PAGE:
The study followed the Declaration of Helsinki, and the ethical application was approved by the local ethics committee of the sixth affiliated hospital, Sun Yat-sen University, Guangzhou, People’s Republic of China. Because of the nature of the retrospective study, the Ethics Committee exempted the need for informed consent. All patient records were anonymized before analysis. Finally, 3026 patients with histologically confirmed adenocarcinoma of the rectum formed the study cohort in the analysis from two academic institutions in China. Two thousand and forty patients recruited from the sixth affiliated hospital, Sun Yat-sen University (SYSU6th), of whom 1427 patients (SYSU6th-A) comprised the training cohort for model development and 613 constituted the internal validation cohort (SYSU6th-B); 986 patients from the Sun Yat-Sen University Cancer Center (SYSUCC) formed the external validation cohort. All patients received surgery between 2008 and 2018.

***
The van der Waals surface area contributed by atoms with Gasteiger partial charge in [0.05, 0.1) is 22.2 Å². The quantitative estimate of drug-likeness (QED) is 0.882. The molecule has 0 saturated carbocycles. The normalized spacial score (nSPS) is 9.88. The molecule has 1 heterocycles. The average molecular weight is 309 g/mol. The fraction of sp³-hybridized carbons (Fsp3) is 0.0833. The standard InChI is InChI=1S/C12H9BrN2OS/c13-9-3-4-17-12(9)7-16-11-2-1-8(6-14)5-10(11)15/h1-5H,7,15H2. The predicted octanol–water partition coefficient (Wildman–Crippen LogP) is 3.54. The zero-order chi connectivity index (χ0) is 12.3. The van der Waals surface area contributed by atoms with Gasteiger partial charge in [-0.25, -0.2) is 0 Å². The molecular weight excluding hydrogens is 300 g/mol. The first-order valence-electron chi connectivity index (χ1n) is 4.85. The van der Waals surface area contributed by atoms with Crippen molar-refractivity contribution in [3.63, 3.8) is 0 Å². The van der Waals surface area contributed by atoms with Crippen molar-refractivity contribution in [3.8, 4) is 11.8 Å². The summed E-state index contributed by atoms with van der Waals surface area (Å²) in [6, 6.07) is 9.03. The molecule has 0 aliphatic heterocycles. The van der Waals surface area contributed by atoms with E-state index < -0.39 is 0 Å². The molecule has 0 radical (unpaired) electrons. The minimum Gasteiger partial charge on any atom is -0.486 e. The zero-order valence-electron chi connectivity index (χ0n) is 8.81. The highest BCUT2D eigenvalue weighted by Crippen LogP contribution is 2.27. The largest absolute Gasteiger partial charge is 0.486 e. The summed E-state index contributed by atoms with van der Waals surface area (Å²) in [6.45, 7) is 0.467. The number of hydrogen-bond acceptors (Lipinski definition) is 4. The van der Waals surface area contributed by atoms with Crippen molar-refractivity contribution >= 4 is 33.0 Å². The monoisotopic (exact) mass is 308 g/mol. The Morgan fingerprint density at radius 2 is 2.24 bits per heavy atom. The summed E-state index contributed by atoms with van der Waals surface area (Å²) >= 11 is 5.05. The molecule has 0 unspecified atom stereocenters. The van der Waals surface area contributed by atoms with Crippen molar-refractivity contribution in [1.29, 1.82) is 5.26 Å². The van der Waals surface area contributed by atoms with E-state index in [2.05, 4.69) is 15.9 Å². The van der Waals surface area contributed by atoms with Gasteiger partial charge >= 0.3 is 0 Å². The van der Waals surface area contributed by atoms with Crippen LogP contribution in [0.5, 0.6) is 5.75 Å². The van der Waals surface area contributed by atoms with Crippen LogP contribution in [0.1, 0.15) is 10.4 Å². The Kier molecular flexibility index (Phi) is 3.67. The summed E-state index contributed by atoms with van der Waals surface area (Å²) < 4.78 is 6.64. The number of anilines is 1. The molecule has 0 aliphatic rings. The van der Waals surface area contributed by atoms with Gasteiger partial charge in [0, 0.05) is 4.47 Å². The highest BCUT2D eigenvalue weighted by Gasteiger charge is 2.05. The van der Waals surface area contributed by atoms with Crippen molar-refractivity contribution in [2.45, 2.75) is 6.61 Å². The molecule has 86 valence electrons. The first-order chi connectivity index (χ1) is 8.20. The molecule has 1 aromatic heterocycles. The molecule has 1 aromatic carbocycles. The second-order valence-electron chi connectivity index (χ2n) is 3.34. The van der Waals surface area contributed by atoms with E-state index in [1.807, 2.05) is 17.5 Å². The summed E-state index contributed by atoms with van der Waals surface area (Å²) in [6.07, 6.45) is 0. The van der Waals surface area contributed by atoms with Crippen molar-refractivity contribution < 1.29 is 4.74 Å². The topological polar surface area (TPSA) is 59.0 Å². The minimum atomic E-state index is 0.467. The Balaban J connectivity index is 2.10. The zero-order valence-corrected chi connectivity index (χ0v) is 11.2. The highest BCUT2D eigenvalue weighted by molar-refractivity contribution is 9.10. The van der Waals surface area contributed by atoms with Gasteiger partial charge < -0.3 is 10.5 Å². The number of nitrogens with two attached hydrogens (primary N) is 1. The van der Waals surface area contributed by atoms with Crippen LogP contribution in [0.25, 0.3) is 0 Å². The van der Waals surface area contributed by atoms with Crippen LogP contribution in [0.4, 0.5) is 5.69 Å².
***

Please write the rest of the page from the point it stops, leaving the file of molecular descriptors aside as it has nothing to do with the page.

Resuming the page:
Patients who met the following criteria were included in the study: Patients diagnosed rectal adenocarcinoma (mucinous adenocarcinoma was excluded) according to the confirmation of histopathologic results before treatment; patients with locally advanced rectal cancer (stage II–III according to pelvic MRI); no distant metastasis was found by computed tomography of the abdomen and chest, or [18F]fluorodeoxyglucose positron emission tomography-computed tomography scan at the time of diagnosis; the location of the tumor was within 15 cm of the anal margin; all patients underwent radical surgical excision. Patients with unstable cardiac disease or synchronous malignancies were excluded.
All patients included were staged according to the 8th edition of the International Union against Cancer/American Joint Committee on Cancer (UICC/AJCC) Staging System. Factors related to postoperative situation including age, sex, tumor location, yp T stage, yp N stage, TRG status, tumor differentiation, surgical methods, surgical margin, CRM, LVI, PNI, and adjuvant chemotherapy were collected for analysis.
Treatment Protocol Before Surgery